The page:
On the third, fourth, and fifth Sundays of Lent the scrutiny rites are celebrated during mass. These liturgies recover and reclaim much of the early church’s insistence on rigorous self-examination before taking up the way of Jesus. You really want to follow this crucified Messiah? asked second- and third-century priests and catechists. Then scrutinize your deepest commitments: how do you make your livelihood? (pimps and gladiators had to find new jobs); what’s your position on violence and war? (those with “the power of the sword” had to renounce it).

In contemporary language the priest prays that the elect will be “strengthened against worldy deceits of every kind” and that they might be encouraged by the example of “catechumens who have shed their blood for Christ.”

For those preparing to be received into full communion at the Easter Vigil, the scrutinies are sobering. They are also beautiful. (One of the petitions in the third scrutiny’s intercessions for the elect prays “that the whole world, which God has created in love, may flower in faith and charity and so receive new life”).

There is also the scrutiny-like penitential rite for those baptized candidates who are coming into the Catholic Church from other Christian traditions. Also sobering, also beautiful, this liturgy solemnizes the candidates’ desire (and the Church’s) that they be duly prepared to receive the sacraments of confirmation and Eucharist at the Easter Vigil.

And as catechumens and candidates have undergone these rites during this Lenten season, a new pope also finds himself under scrutiny.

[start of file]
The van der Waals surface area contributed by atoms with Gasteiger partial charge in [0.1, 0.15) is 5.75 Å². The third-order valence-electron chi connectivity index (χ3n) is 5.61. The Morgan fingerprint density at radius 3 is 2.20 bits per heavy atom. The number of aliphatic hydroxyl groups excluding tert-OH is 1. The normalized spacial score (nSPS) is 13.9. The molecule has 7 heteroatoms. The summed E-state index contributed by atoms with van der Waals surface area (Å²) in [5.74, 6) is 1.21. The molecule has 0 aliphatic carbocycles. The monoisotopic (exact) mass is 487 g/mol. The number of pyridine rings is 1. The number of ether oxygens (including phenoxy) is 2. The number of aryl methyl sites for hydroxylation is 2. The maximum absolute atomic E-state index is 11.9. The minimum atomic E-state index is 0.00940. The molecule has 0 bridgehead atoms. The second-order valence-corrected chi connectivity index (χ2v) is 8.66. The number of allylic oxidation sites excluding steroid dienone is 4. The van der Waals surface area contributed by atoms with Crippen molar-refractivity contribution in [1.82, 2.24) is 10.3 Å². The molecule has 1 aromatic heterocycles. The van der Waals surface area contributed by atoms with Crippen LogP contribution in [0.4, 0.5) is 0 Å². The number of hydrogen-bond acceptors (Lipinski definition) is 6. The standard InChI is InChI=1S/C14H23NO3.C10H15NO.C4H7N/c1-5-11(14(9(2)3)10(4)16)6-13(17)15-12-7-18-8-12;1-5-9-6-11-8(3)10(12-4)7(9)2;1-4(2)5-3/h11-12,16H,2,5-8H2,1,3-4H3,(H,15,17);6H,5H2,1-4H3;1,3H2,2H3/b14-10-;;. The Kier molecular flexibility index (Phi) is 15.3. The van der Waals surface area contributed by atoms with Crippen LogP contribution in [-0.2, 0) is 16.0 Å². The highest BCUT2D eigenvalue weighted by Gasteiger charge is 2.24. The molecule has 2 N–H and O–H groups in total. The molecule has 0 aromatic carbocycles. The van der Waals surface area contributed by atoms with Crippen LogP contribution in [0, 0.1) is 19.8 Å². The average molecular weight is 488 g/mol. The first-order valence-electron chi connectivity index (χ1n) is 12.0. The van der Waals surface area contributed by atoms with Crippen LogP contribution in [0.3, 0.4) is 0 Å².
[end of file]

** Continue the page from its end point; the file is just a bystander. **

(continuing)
Under a microscope is more like it.

But what has been revealed so far is also sobering. And beautiful.

An archbishop with a pastor’s heart and the people’s admiration and affection.

A man who has communicated with each word and gesture a deep and long-standing humility, an endearing sense of humor, and a desire to shepherd the church in new and necessary ways.

The reforms he will promote (yet unknown, of course; there will likely be some disappointments) will be revealed, I suspect, less through pronouncements and press releases, and more through his own humble witness to what the gospel is at heart–love of God and neighbor, especially the poor and suffering neighbor.

And his name.


Leonardo Boff puts it this way (and a radical priest/liberation theologian praising a cardinal-become-pope is its own sobering, beautiful miracle):

Francis isn’t a name; it’s a plan for a Church that is poor, simple, gospel-centered, and devoid of all power. It’s a Church that walks the way together with the least and last, that creates the first communities of brothers and sisters who recite the breviary under the trees with the birds. It’s an ecological Church that calls all beings those sweet words “brothers and sisters”. Francis was obedient to the Church and the popes and at the same time he followed his own path with the gospel of poverty in hand.

As we make our way toward Easter may each of us scrutinize with love and compassion–ourselves, the church, the new pope–that we might “walk the way together with the least and last.”

This is the sobering call of the faith we confess.

And it is beautiful.